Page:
Anthony Gresham says #
    There is a site called Neopets.com. Every year they have a Winter Starlight Festival during the month of December. I've been goi

Posted by on in Culture Blogs
Solstice People

Back in high school, a non-pagan friend and I were discussing the winter holidays.

“But we have Solstice, too,” he contended, meaning non-pagans.

Well, in the sense that the Solstice happens whether or not you pay attention to it, I suppose that they do.

But here's my question. The Sun, the Earth: are these (so to speak) just people that you walk past in the street every day without really noticing, or are they People that you actually know and engage with?

As I write, we're nearing the end of the Samhain Thirtnight. Every morning—I'm awake then, I actually see it—the Sun rises a little later, a little farther South. Every day, he goes a little farther away, and we see that much less of him.

I don't know about you, and I don't know about non-pagans, but personally I feel that that fact somehow involves me.

Last modified on
Recent Comments - Show all comments
  • Steven Posch
    Steven Posch says #
    Conversely, I used to get all bent out of shape when someone would wish me "Merry Christmas," as if it were some sort of attempt a
  • Anthony Gresham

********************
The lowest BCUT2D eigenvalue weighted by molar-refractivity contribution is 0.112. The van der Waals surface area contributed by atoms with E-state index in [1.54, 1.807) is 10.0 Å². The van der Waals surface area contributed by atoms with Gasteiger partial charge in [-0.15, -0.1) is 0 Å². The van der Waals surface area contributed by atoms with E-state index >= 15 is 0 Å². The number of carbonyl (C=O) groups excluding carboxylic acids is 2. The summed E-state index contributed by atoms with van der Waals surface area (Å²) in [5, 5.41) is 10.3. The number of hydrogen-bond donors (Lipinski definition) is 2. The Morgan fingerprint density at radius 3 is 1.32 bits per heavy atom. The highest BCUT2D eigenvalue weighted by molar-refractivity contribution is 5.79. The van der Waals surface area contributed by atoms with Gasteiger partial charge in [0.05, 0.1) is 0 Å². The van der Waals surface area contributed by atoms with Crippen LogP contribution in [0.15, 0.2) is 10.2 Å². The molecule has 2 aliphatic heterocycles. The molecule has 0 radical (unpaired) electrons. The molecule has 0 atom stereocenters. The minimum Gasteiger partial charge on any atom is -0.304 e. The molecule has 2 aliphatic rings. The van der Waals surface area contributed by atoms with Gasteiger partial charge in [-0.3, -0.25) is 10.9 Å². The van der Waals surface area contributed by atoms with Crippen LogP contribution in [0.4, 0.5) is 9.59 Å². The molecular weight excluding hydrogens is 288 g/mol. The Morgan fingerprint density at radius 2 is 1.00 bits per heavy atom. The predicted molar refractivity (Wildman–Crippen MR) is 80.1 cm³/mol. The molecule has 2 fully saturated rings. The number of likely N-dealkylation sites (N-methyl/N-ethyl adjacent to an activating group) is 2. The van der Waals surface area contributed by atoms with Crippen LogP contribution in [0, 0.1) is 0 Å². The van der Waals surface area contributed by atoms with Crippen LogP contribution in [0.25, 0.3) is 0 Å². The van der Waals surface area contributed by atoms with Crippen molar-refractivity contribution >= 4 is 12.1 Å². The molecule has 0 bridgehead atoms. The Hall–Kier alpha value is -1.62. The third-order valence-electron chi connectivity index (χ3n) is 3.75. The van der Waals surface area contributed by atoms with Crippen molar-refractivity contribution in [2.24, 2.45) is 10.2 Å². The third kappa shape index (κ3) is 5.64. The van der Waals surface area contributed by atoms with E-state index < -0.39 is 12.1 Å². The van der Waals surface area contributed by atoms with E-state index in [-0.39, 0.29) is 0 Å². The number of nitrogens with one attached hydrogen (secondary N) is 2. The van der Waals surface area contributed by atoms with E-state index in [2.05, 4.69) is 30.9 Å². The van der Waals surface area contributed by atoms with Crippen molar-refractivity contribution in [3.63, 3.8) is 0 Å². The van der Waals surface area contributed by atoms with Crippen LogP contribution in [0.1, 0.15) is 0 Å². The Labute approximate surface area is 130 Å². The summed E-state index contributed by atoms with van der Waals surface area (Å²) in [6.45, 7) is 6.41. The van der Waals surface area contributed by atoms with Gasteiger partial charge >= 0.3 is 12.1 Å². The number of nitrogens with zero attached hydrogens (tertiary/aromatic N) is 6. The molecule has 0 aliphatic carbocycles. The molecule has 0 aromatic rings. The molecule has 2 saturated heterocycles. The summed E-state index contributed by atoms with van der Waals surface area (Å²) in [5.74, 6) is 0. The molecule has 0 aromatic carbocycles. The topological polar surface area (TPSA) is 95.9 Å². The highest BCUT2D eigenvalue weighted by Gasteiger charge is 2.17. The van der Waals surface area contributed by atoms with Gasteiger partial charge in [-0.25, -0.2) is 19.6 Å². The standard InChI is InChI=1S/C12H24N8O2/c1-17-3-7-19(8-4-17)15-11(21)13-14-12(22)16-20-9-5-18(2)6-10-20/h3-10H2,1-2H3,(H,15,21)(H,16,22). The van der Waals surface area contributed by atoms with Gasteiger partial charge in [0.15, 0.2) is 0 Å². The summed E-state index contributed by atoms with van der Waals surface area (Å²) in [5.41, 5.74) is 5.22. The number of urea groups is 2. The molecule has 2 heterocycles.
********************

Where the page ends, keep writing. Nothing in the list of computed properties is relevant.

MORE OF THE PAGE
Anthony Gresham says #
    I remember a time when people would actually say Happy Holidays and nobody got upset about it. Then for some reason I don't under

Posted by on in Culture Blogs
The Psychological Solstice

“There's no more light now than there was a week ago—in fact it's even colder—but somehow just knowing that the solstice is past makes a difference.”

My non-pagan friend and I had been discussing the exhaustion and sense of listlessness that tends to dog this time of year.

For me, the Solstice is an occurrence of profound religious significance, for him it's not. But his comment is right on the mark, and it's good for me to be reminded of how the solstice looks from outside the Broomstick Ghetto.

The darkness, the oncoming cold, the cumulative rush of preparations for Yule often leave me feeling drained, as if there's simply not enough of me to go around.

But then we turn the corner.

Last modified on

Posted by on in Paths Blogs

b2ap3_thumbnail_48404244_594043827702325_3008888950380036096_n-1.jpg